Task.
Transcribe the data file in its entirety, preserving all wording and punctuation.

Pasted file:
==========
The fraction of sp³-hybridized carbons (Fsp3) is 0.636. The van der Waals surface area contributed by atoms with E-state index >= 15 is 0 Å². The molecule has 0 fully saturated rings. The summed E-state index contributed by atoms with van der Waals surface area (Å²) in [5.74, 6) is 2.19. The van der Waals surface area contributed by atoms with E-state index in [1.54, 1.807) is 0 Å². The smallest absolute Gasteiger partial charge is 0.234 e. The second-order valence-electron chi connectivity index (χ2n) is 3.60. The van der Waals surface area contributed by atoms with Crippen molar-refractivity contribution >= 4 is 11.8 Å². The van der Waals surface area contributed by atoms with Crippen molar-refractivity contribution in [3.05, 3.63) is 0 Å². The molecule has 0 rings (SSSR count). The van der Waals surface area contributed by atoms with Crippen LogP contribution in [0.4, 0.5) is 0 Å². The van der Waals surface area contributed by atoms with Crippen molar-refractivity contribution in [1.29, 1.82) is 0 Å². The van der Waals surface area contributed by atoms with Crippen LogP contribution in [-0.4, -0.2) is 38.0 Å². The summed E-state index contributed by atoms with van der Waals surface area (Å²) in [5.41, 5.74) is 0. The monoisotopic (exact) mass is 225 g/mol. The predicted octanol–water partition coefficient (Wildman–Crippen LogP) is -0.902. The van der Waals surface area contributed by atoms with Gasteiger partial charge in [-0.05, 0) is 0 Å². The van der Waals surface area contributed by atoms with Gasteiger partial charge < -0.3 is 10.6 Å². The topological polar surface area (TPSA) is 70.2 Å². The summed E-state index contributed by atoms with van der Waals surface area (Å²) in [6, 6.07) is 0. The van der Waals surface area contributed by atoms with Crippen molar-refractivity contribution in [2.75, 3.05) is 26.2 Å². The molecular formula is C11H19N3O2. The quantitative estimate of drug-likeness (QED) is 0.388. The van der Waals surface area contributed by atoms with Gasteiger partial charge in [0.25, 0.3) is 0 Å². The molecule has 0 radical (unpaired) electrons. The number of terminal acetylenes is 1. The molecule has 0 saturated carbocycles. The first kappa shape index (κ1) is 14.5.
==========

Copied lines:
The fraction of sp³-hybridized carbons (Fsp3) is 0.636. The van der Waals surface area contributed by atoms with E-state index >= 15 is 0 Å². The molecule has 0 fully saturated rings. The summed E-state index contributed by atoms with van der Waals surface area (Å²) in [5.74, 6) is 2.19. The van der Waals surface area contributed by atoms with E-state index in [1.54, 1.807) is 0 Å². The smallest absolute Gasteiger partial charge is 0.234 e. The second-order valence-electron chi connectivity index (χ2n) is 3.60. The van der Waals surface area contributed by atoms with Crippen molar-refractivity contribution >= 4 is 11.8 Å². The van der Waals surface area contributed by atoms with Crippen molar-refractivity contribution in [3.05, 3.63) is 0 Å². The molecule has 0 rings (SSSR count). The van der Waals surface area contributed by atoms with Crippen LogP contribution in [0.4, 0.5) is 0 Å². The van der Waals surface area contributed by atoms with Crippen molar-refractivity contribution in [1.29, 1.82) is 0 Å². The van der Waals surface area contributed by atoms with Crippen LogP contribution in [-0.4, -0.2) is 38.0 Å². The summed E-state index contributed by atoms with van der Waals surface area (Å²) in [5.41, 5.74) is 0. The monoisotopic (exact) mass is 225 g/mol. The predicted octanol–water partition coefficient (Wildman–Crippen LogP) is -0.902. The van der Waals surface area contributed by atoms with Gasteiger partial charge in [-0.05, 0) is 0 Å². The van der Waals surface area contributed by atoms with Gasteiger partial charge < -0.3 is 10.6 Å². The topological polar surface area (TPSA) is 70.2 Å². The summed E-state index contributed by atoms with van der Waals surface area (Å²) in [6, 6.07) is 0. The van der Waals surface area contributed by atoms with Crippen molar-refractivity contribution in [2.75, 3.05) is 26.2 Å². The molecular formula is C11H19N3O2. The quantitative estimate of drug-likeness (QED) is 0.388. The van der Waals surface area contributed by atoms with Gasteiger partial charge in [0.25, 0.3) is 0 Å². The molecule has 0 radical (unpaired) electrons. The number of terminal acetylenes is 1. The molecule has 0 saturated carbocycles. The first kappa shape index (κ1) is 14.5.